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Many cities across the world have began to fill in their bike lanes with bright colored paint; usually blue or green. This would be used to increase drivers awareness of bicycle lanes. In cities such as Portland, these lanes have been proven to reduce the amount of bicycle-car collisions; specifically at intersections.

Please see link that shows this enacted in Portland. (http://www.portlandonline.com/transportation/index.cfm?a=58842&c=34772)

R.I.P Andrew Runciman

102 Votes Under Review

Andr Suissa about 6 years ago

I'm a local commercial real estate appraiser that is well acquainted with real estate, construction, and financing.  I’m also active in the neighborhood. 

 Four groups are being dragged into the parking problem:  the city, the Rainey residents, outside visitors, and the MACC.  The city has arranged for the MACC to do a parking study.  We have been told that in order for them to build a parking lot on their surface lot, it will cost at least $600,000 to raise the existing electrical poles that are above their surface lot (or millions if they are buried).  Further, parking structures are rarely economically feasible without another use attached to it.  A MACC official stated while they are happy to provide a valuable community service, they would prefer not to have to get involved with parking as it will detract from their primary activities and goals.  Residents are in fury about the MACC building a concrete garage on that site given it’s proximity to the lake and the number of residents that will have their condo values effected by ugly views of a parking garage.  Finally, outside visitors would have to walk through an alleyway and around homes to get to the bars and restaurants in the neighborhood.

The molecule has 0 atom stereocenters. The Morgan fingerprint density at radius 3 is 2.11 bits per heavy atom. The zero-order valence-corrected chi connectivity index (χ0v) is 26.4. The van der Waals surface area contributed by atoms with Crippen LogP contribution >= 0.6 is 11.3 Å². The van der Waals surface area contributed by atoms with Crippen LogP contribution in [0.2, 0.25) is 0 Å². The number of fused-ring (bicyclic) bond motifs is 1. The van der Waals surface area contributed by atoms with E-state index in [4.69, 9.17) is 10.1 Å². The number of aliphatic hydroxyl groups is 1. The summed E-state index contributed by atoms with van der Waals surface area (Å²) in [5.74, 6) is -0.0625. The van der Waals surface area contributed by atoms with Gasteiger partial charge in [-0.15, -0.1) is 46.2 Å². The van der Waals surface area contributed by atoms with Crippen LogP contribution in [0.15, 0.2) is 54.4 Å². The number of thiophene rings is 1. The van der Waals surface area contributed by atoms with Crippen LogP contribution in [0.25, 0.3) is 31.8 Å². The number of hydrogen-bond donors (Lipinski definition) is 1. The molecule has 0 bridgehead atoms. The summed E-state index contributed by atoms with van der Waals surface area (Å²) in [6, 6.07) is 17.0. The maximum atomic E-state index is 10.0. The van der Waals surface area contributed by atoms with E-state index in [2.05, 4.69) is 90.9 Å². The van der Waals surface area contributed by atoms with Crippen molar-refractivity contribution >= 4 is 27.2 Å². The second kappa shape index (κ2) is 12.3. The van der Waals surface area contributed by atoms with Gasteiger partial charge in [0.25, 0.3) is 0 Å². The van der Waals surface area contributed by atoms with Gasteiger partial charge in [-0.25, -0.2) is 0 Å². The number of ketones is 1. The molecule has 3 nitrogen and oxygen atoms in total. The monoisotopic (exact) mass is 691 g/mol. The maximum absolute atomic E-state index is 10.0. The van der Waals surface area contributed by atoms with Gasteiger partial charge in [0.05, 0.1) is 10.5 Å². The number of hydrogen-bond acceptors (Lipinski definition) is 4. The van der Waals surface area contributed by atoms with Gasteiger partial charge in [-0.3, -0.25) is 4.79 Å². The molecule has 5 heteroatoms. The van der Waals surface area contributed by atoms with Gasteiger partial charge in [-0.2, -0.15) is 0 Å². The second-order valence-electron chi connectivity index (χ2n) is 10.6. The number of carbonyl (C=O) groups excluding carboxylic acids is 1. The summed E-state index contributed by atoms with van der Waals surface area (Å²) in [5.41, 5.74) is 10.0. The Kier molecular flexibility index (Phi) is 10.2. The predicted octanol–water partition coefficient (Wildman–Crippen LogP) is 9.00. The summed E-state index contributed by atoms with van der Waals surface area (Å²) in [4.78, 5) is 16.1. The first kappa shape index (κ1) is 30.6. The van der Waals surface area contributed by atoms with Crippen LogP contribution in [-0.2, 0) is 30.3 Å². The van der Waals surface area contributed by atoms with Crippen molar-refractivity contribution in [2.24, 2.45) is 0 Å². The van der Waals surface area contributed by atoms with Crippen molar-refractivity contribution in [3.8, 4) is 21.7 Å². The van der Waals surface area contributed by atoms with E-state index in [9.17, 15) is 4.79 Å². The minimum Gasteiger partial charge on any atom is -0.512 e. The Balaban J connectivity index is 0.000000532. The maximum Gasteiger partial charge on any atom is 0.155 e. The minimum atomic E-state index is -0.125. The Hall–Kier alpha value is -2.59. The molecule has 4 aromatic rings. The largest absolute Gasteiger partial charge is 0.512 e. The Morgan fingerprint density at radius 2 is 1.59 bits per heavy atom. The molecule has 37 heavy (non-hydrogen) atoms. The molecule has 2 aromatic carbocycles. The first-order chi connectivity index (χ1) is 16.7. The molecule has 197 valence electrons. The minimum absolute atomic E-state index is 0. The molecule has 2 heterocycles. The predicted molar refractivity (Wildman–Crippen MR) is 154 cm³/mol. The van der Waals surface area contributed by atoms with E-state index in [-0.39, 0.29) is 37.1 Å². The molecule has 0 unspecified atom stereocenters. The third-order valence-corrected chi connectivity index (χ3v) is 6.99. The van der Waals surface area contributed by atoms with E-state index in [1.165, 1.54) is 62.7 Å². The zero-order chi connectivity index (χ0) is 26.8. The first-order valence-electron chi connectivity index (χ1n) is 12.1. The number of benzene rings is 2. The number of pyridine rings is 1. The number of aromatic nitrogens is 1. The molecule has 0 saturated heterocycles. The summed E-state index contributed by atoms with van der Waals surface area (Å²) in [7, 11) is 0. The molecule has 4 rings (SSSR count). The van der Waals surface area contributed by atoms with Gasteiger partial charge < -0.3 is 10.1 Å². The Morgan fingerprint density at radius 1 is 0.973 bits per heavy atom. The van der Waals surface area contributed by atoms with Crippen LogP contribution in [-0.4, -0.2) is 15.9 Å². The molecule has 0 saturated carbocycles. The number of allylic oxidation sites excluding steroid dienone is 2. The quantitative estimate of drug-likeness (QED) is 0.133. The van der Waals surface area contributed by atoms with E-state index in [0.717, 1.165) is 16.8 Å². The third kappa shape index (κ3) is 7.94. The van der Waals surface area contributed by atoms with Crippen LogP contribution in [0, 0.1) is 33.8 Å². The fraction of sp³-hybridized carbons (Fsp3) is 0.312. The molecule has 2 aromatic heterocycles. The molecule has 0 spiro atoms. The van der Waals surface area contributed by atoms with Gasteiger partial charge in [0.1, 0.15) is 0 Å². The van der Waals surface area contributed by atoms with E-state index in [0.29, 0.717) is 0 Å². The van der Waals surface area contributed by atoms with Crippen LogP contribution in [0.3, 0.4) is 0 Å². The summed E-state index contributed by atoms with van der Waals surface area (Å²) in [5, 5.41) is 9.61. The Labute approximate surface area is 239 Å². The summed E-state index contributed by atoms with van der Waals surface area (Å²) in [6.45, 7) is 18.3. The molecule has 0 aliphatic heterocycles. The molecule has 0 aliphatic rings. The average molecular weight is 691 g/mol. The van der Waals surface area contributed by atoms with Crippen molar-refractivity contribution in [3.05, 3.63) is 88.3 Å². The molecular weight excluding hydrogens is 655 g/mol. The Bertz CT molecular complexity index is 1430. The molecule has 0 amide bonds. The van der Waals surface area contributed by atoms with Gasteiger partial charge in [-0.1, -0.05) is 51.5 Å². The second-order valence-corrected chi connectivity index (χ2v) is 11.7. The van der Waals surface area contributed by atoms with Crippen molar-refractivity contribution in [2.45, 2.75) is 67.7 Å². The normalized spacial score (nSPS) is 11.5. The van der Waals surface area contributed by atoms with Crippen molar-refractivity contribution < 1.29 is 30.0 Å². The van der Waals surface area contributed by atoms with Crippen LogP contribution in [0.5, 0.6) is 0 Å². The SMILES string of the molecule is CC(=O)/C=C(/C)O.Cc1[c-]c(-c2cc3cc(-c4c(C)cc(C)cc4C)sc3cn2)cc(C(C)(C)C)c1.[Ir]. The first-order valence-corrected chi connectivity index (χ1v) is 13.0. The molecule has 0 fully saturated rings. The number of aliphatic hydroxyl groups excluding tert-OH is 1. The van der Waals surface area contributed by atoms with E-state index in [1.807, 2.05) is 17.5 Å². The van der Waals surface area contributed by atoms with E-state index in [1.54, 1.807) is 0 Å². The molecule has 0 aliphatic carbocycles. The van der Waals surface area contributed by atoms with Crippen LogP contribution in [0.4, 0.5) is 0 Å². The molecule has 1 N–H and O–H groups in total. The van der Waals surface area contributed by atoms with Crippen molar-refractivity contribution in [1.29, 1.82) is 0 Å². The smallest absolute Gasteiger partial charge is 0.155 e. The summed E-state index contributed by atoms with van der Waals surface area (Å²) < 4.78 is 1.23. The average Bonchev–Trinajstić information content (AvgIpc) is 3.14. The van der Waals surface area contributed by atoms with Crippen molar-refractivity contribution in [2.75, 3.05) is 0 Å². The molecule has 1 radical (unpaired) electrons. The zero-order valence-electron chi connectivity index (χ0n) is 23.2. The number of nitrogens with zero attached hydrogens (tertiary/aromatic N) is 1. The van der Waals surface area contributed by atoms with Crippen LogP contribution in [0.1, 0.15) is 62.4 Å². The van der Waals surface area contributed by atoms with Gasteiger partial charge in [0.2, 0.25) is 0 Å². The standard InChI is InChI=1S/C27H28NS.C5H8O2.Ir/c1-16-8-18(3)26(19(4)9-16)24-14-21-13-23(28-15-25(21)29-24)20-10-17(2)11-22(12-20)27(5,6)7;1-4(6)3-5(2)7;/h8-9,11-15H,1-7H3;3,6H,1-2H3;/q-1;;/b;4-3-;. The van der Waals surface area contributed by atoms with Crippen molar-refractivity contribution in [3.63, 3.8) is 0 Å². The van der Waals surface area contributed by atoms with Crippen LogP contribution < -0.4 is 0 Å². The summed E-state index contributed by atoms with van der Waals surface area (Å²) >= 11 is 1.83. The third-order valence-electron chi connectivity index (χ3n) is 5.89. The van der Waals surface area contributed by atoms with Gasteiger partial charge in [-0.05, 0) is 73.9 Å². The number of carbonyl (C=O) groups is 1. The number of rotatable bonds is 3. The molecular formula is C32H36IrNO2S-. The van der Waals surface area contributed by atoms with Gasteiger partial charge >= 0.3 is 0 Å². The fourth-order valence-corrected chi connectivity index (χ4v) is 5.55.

I propose the city do a public/private venture with the developer who owns the 25,000 SF site off of Rainey across from the MACC.  The idea would be to allocate funds to build a structured parking facility with ground floor commercial space with the developer leasing and/or selling the parking area back to the city.  The developer would end up putting in good commercial product (office/retail space hopefully anchored by a nice sized grocery store).  Since public money is involved, the city will work with the neighborhood to provide input on architectural control items such as noise, landscaping, design, etc. to make an improvement that blends in with the neighborhood and will not deteriorate the future tax base.  I strongly feel this developer would be open to working with the city on some agreement.  This city would save money when it’s in the $9.8 million budget shortfall, the residents would have more commercial services in the neighborhood, a significant parking demand would be met for outside visitors and residents’ guests, the MACC doesn’t have to manage a garage and go on planning events, and the surrounding tax base/values could potentially increase from added neighborhood support services.

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16 Votes Acknowledged

It would be neat to take the Town Lake trail and run an extra 3-4 miles as a loop into downtown.  Allow the trail to run by cafes and restaurants that are runner/walker friendly for refreshments and hangouts.

12 Votes Under Review

There are sections of S. 1st, S. Congress, and S. Lamar between Riverside and 290 where there are no options to cross the street for several blocks. I constantly see pedestrians (some even in wheelchairs) jay walking on these major streets because there is no option within a reasonable distance for them to cross. This is dangerous for EVERYONE. Also, making these areas more walkable will improve accessibility to businesses in the area. I realize that naysayers will comment on the potential impact on traffic, but if it saves someone from being killed, it's worth it. Plus, residents and tourists alike have already proven that they want these areas to be pedestrian-friendly. 

26 Votes In Progress